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The ABCDs of Equitable Receiverships

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The ABCDs of Equitable Receiverships

This course provides a basic summary of the most powerful, yet under-utilized, remedy in civil procedure. This course begins with when and how a receiver is appointed, then tracks through business operations and sale of the estate, the claims process, and finally reviews distribution of assets and discharge of the Receiver. This course will provide an excellent summary for those unfamiliar with equity receivers, and a good reminder for those that have worked with them before.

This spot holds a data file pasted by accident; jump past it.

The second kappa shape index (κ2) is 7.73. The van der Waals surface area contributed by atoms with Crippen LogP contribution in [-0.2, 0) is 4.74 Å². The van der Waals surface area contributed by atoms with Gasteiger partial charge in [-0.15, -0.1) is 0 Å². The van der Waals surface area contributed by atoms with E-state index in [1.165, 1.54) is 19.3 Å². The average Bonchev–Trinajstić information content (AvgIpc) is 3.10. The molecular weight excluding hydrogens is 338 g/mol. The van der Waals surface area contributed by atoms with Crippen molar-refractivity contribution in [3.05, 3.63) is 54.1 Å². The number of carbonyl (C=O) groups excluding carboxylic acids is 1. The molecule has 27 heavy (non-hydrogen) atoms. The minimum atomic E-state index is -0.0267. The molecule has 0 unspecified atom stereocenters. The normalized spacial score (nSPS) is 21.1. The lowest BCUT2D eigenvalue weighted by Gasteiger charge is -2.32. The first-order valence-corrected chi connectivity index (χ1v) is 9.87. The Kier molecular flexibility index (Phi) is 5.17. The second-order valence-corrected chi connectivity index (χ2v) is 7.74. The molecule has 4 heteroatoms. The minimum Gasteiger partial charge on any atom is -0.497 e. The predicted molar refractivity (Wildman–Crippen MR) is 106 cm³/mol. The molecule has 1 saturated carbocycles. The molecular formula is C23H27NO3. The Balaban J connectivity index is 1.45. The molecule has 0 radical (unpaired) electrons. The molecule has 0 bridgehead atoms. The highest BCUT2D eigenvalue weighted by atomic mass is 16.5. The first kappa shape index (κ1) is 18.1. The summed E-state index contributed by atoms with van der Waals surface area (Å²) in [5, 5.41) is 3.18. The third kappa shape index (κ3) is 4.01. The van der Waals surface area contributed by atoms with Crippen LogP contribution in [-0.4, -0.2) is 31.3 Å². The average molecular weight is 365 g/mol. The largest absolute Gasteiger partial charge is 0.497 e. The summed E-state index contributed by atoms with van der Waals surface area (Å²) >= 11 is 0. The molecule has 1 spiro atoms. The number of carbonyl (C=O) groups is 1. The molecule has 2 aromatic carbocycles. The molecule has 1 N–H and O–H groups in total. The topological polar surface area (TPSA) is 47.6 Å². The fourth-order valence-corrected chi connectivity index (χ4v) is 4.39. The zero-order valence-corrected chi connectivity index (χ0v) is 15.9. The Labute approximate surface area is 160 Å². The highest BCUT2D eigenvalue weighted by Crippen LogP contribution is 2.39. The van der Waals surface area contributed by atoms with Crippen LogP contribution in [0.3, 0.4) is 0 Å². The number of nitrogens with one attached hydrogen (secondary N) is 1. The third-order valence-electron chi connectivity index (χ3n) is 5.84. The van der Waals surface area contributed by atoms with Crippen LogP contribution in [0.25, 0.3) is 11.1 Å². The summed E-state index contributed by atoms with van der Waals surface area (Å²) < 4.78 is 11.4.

Transcript